Meet Forage for Knowledge contributor Keith Davis

As herd manager for Lydney Park, Keith Davis has been growing and measuring grass for the past 12 years but has found this year’s weather ups and downs tiresome.

The business

Lydney Park is part of the Bledisloe Estate, near Chepstow in Gloucestershire. The dairy herd employs six full-time and seven part-time staff, including Keith Davis as herd manager.

 The farm

Soils: River silt on the milking platform; sandy soils on the heifer platform.

Altitude: 2 m above sea level, beside the River Severn. Flood barriers prevent high spring and autumn tides from flooding. Heavy rainfall at high tide, however, can flood with fresh water.

Rainfall: 1.03 m (42”).

Land area: 299 ha milking platform stocked at three cows/ha; 170 ha heifer platform for outwintering.

 The cows

900 Jersey crosses, block calving, starting on 21 February. Turnout from calving and housing from mid-November; 530 heifers, outwintered on deferred grazing, plus big-bale silage until Christmas. In-calf heifers are then housed and 150 far-off dry cows are turned out to release yard space.

 The herd was milking once a day through an old 32-point rotary parlour, averaging 3,600 kg from 250 kg of cake, but has been split, with 500 cows being milked twice a day, to fill 3.6 million litres and dilute fixed costs.

 How has your grazing year been so far?

“Tiresome,” says Keith. “It’s been as dry as 2018 and we are 1,500 t short of silage. We have 2,200 t in the clamp for winter but are very short of grub. We had to feed silage at the end of June. Then it rained and we were OK for just two weeks but had to feed silage again. We are buying it in as we feed it.”  

Keith hopes that maize will be relatively cheap to buy off the field as local arable farmers planted it following unsuccessful autumn and spring crops. The heifer platform is also short of grass where 25 ha had failed to reseed in spring, plus about a third of it was simply unproductive.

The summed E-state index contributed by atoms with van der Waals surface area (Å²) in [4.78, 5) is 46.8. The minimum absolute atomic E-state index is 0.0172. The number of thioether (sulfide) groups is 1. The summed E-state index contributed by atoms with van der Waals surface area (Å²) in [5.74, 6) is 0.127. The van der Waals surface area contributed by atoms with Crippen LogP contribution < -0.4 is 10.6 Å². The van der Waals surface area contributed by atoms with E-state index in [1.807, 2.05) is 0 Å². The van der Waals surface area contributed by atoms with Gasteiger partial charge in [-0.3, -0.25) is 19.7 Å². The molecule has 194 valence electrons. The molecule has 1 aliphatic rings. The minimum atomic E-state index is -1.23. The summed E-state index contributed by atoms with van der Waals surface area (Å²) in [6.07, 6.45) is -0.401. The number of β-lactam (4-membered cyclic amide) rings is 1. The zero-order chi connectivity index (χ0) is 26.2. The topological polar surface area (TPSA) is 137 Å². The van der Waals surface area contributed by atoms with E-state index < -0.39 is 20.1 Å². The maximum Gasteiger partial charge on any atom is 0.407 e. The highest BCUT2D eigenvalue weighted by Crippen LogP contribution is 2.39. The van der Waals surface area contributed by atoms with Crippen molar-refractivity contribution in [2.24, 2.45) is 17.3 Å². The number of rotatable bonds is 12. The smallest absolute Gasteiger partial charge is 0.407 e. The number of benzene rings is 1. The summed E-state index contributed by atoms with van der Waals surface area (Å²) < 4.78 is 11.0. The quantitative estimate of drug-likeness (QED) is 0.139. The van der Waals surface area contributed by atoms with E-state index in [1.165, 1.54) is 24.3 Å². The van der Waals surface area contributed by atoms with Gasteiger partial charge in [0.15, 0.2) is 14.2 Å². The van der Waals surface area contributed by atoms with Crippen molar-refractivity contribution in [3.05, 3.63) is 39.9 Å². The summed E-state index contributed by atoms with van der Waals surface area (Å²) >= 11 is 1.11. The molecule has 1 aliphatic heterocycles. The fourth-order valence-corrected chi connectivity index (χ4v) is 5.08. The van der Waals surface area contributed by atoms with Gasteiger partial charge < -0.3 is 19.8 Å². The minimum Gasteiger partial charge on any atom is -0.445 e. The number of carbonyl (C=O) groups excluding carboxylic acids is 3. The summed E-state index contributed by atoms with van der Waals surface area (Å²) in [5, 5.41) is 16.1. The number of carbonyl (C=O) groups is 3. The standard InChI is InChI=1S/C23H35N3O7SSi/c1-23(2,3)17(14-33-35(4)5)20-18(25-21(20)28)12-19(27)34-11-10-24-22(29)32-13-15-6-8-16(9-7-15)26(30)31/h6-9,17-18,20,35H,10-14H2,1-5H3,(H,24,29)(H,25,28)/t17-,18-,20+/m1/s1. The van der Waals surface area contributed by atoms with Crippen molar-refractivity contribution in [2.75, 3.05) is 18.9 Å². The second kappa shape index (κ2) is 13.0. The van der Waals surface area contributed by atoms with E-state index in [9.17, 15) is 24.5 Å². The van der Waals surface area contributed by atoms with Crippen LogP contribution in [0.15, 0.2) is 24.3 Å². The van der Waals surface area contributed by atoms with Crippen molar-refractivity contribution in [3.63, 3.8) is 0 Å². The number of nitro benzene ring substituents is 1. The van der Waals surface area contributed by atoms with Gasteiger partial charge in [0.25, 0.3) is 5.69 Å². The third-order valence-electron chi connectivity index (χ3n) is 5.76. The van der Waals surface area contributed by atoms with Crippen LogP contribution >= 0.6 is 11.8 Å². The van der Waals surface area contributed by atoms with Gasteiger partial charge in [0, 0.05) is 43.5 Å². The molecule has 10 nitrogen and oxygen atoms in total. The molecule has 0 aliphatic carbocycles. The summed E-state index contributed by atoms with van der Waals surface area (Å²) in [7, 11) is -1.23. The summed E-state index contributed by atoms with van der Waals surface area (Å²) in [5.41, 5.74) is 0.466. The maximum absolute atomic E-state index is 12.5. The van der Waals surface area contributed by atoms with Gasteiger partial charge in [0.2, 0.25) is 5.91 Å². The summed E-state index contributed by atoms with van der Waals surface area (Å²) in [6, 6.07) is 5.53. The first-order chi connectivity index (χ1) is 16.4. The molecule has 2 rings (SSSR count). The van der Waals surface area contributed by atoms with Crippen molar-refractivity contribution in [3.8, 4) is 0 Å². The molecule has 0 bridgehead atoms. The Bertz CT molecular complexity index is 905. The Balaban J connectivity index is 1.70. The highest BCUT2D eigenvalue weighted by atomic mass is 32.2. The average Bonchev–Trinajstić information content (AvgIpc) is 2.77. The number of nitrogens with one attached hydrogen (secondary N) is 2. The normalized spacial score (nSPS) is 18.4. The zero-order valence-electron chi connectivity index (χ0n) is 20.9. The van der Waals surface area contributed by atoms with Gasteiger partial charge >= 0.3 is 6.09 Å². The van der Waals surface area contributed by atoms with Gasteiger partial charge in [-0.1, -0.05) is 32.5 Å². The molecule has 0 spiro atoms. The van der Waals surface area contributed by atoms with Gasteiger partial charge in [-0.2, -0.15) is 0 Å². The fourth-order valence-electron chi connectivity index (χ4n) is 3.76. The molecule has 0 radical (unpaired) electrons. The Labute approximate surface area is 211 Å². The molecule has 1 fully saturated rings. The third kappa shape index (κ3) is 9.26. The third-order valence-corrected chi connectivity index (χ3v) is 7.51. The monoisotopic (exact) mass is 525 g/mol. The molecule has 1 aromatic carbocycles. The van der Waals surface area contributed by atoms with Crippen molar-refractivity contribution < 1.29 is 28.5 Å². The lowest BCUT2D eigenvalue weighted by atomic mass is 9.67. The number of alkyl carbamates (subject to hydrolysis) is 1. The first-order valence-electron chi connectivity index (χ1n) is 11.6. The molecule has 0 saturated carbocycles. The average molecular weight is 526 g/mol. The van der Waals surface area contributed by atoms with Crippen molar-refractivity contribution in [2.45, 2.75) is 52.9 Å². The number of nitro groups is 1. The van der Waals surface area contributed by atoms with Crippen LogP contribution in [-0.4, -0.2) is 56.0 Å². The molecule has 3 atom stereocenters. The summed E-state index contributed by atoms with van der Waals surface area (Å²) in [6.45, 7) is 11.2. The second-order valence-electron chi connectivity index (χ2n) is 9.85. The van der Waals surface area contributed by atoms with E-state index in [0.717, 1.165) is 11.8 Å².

The usual May grass growth peak of 90–100 kg DM/ha/day has plummeted to 60 kg and is currently 10 kg. By mid-August, cows were grazing 6 kg DM/head/day, fed 4 kg/head of concentrates, plus 6 kg/head of maize for OAD cows, with 7 kg/head of maize for TAD cows.

How does this year compare with your five-year average?

“We would normally grow 10 t DM/ha by this time of year and are at 7.5 t DM/ha. But quality has been very good, with nearly all of our samples over 12 MJ ME/kg DM and our lowest protein was 18%, with the rest at 23–25%.”

What are the grazing plans for autumn?

Keith plans to build lower covers going into winter, taking AFC to 2,400–2,500 kg DM/ha. “On this basis we’ll start the last round of 40 days from 6 October. I like the theory about not building too high covers as cows won’t graze efficiently and milk off 3,000 kg DM/ha,” he explains.

Grazing goals for next year?

“I’d love to improve grazing on the youngstock platform,” says Keith. “It is on lighter soil, so doesn’t get the same yields, but I’d like to get from 10 t DM/ha to 12–13 t DM/ha by better management (it has been a bit random) and outwintering less.”